We found that most antibiotic-induced alterations in the gut can be explained by three factors: depletion of the microbiota; direct effects of antibiotics on host tissues and the effects of remaining antibiotic-resistant microbes. Normal microbiota depletion mostly led to downregulation of different aspects of immunity. The two other factors (antibiotic direct effects on host tissues and antibiotic-resistant microbes) primarily inhibited mitochondrial gene expression and amounts of active mitochondria, increasing epithelial cell death. By reconstructing and analysing the transkingdom network, we discovered that these toxic effects were mediated by virulence/quorum sensing in antibiotic-resistant bacteria, a finding further validated using in vitro experiments.
Despite widespread use of antibiotics for the treatment of life-threatening infections and for research on the role of commensal microbiota, our understanding of their effects on the host is still very limited.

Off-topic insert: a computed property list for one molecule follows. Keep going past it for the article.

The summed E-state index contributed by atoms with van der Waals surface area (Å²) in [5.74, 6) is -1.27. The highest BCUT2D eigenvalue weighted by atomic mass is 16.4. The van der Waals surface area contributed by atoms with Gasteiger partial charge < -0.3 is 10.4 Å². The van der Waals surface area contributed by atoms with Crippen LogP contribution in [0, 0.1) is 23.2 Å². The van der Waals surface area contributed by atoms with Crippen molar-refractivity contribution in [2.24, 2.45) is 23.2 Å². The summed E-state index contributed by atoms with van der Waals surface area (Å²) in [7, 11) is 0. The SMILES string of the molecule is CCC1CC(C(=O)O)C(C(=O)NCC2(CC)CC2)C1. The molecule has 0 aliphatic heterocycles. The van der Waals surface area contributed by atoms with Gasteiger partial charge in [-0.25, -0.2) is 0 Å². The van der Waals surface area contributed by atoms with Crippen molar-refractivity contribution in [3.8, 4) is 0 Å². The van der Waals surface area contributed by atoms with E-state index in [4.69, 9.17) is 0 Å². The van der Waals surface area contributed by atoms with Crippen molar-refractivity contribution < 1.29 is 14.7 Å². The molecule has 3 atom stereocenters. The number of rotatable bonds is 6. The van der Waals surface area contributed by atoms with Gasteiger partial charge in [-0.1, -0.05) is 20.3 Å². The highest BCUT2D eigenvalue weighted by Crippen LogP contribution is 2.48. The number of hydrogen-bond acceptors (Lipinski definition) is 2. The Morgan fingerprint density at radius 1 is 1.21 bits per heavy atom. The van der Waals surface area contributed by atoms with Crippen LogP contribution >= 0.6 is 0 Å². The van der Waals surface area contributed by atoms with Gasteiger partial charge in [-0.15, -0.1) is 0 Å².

In addition to revealing mechanisms of antibiotic-induced alterations, this study also describes a new bioinformatics approach that predicts microbial components that regulate host functions and establishes a comprehensive resource on what, why and how antibiotics affect the gut in a widely used mouse model of microbiota depletion by antibiotics.
Using a popular mouse model of microbiota depletion by a cocktail of antibiotics, we analysed the effects of antibiotics by combining intestinal transcriptome together with metagenomic analysis of the gut microbiota. In order to identify specific microbes and microbial genes that influence the host phenotype in antibiotic-treated mice, we developed and applied analysis of the transkingdom network.